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The early nineteenth century of the United States was marked by its continual expansion to the Mississippi River. However, due to the Gadsden purchase, that lead to U.S. control of the borderlands of southern New Mexico and Arizona as well as the authority over Oregon country, Texas and California; America’s expansion would not end there. Between 1830 and 1860 the U.S. nearly doubled the amount of land within its control.
These territorial gains coincided with the arrival of troves of European and Asian immigrants who wanted to join the surge of American settlers heading west. This, combined with the discovery of gold in 1849, presented captivating opportunities for those ready to make the huge quest westward. As a result, with the military’s protection and the U.S. government’s assistance, many settlers started building their homesteads in the Great Plains and other areas of the Native American tribe-inhabited West.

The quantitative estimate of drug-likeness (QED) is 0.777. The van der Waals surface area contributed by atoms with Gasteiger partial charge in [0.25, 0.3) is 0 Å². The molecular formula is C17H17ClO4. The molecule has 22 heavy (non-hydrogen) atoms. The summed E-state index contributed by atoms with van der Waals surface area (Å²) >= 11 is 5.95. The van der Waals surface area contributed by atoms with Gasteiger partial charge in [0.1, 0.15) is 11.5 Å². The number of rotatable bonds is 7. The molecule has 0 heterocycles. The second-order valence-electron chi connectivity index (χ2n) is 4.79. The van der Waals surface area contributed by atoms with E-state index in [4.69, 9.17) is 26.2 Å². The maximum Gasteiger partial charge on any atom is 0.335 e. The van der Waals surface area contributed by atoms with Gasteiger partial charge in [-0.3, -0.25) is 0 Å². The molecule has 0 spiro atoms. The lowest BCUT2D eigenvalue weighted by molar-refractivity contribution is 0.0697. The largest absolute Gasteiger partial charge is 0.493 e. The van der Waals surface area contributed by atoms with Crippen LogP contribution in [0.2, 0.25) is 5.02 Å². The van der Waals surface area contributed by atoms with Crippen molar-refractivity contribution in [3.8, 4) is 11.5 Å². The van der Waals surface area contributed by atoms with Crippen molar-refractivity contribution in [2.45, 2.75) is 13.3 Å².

Native American Tribes
Native American Policy can be defined as the laws and procedures made and adapted in the United States to outline the relationship between Native American tribes and the federal government. When the United States first became an independent country, it adopted the European policies towards the local peoples, but over the course of two centuries the U.S. designed its own widely varying regulations regarding the changing perspectives and necessities of Native American oversight.
In 1824, in order to execute the U.S. government’s Native American policies, Congress formed a new bureau inside the War Department called the Bureau of Indian Affairs, which worked directly with the U.S. Army to enforce their policies. At times the federal government recognized the Indians as self-governing, separate political communities with varying cultural identities; however, at other times the government attempted to force the Native American tribes to give up their cultural identity, let go of their land and assimilate into the American culture.
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With the steady stream of settlers in to Indian “” land, Eastern newspapers published sensationalized reports of cruel native tribes carrying out massive massacres of hundreds of white travelers. Although some settlers lost their lives to American Indian attacks, this was not the norm; in fact, Native American tribes frequently helped settlers get across the Plains. Not only did the American Indians sell wild game and other necessities to travelers, but they served as guides and messengers between wagon trains as well. Despite the genial natures of the American Indians, settlers still presumed the risk of an attack.